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  1. Free, publicly-accessible full text available January 22, 2025
  2. Free, publicly-accessible full text available June 1, 2024
  3. Abstract Core-collapse supernovae are a promising potential high-energy neutrino source class. We test for correlation between seven years of IceCube neutrino data and a catalog containing more than 1000 core-collapse supernovae of types IIn and IIP and a sample of stripped-envelope supernovae. We search both for neutrino emission from individual supernovae as well as for combined emission from the whole supernova sample, through a stacking analysis. No significant spatial or temporal correlation of neutrinos with the cataloged supernovae was found. All scenarios were tested against the background expectation and together yield an overall p -value of 93%; therefore, they show consistency with the background only. The derived upper limits on the total energy emitted in neutrinos are 1.7 × 10 48 erg for stripped-envelope supernovae, 2.8 × 10 48 erg for type IIP, and 1.3 × 10 49 erg for type IIn SNe, the latter disfavoring models with optimistic assumptions for neutrino production in interacting supernovae. We conclude that stripped-envelope supernovae and supernovae of type IIn do not contribute more than 14.6% and 33.9%, respectively, to the diffuse neutrino flux in the energy range of about [ 10 3 –10 5 ] GeV, assuming that the neutrino energy spectrum follows a power-law with an index of −2.5. Under the same assumption, we can only constrain the contribution of type IIP SNe to no more than 59.9%. Thus, core-collapse supernovae of types IIn and stripped-envelope supernovae can both be ruled out as the dominant source of the diffuse neutrino flux under the given assumptions.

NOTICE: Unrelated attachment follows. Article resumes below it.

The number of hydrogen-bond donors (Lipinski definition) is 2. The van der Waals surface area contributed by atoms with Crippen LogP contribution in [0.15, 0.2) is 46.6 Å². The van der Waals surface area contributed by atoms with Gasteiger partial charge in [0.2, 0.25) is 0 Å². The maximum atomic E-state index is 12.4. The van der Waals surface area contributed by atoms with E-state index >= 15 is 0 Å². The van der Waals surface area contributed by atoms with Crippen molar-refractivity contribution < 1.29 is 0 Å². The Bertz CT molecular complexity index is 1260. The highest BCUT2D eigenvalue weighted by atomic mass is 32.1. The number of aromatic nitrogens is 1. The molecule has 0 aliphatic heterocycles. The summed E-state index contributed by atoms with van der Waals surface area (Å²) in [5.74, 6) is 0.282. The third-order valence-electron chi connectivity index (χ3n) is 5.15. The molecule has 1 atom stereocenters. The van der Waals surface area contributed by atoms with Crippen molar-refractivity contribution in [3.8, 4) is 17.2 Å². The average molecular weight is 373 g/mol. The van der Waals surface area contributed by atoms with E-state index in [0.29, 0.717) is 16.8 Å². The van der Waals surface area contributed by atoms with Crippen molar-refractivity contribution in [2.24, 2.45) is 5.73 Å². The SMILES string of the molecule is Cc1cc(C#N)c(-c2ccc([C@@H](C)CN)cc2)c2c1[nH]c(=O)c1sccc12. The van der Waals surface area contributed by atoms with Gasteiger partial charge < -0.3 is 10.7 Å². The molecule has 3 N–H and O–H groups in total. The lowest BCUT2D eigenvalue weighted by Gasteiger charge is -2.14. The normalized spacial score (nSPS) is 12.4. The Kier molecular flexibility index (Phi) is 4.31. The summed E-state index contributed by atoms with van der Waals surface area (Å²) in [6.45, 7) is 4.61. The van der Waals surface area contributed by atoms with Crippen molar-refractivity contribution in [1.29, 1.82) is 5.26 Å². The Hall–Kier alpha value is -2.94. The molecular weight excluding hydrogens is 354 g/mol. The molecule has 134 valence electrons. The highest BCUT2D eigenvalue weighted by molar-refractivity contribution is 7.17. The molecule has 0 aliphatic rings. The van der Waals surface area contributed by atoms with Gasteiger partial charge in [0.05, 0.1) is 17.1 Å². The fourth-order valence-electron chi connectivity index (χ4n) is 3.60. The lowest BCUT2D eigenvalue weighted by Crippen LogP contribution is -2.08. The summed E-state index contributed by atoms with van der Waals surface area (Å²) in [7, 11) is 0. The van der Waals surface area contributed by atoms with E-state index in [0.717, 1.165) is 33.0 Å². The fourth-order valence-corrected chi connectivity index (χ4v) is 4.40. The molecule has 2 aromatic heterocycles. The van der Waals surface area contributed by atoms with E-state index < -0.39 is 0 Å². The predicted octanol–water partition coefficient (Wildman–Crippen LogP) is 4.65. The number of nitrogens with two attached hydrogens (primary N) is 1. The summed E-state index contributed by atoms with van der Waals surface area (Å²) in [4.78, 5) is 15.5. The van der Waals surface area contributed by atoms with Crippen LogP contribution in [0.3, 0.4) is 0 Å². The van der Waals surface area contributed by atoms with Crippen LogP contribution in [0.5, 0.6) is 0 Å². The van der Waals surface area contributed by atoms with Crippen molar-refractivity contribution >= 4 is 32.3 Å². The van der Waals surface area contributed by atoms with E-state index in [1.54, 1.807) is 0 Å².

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    Free, publicly-accessible full text available May 1, 2024